Inderscience Publishers

What kind of knowledge can a firm absorb?

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Economists emphasise the crucial role of absorptive capacity with regard to external knowledge. In this respect, the firm's knowledge base determines its ability to recognise, assimilate and exploit externalities. Assuming that a firm's absorptive capacity also depends upon the characteristics of external knowledge, this paper analyses the relationship between three basic concepts empirically defined: the fundamental or applied nature of knowledge, the tacit or codified form of knowledge and the absorptive capacity of the firm. Based on an empirical analysis of R&D contracts between France's largest research institute and industrial firms, we show that a low absorptive capacity inhibits cooperation in R&D. The collaboration concerns mostly applied fields and needs informal interactions to support transfers (such as telephone calls, informal interviews and meetings). A high absorptive capacity extends the assimilation to all kinds of knowledge (applied, fundamental) through all types of vehicles (PhD students, scientific staff, technical devices). Altogether, absorption mechanisms seem to diversify as the firm's absorption capacity increases.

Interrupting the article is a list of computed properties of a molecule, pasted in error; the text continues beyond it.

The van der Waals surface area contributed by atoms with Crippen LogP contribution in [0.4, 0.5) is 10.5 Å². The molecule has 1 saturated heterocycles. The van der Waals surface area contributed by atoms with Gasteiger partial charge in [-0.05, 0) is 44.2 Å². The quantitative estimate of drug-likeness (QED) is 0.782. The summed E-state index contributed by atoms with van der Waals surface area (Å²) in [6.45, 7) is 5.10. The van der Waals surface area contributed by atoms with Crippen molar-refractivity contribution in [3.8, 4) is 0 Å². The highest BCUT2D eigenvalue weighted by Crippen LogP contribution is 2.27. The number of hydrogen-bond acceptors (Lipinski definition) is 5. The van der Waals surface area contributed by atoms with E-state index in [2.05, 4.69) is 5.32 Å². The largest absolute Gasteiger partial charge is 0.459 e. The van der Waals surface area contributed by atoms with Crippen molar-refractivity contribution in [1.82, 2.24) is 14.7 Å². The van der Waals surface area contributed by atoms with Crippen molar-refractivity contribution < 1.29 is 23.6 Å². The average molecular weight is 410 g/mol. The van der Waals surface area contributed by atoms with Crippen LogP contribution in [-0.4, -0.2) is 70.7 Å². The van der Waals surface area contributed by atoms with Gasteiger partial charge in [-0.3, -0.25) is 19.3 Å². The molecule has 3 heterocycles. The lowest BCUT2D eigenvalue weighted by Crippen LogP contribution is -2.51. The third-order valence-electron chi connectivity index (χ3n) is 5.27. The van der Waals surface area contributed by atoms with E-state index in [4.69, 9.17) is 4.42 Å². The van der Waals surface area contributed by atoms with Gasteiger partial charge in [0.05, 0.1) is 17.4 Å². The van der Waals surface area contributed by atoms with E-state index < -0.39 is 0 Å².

Keywords: knowledge transfer, research contract, public-private research, innovation, R&, D

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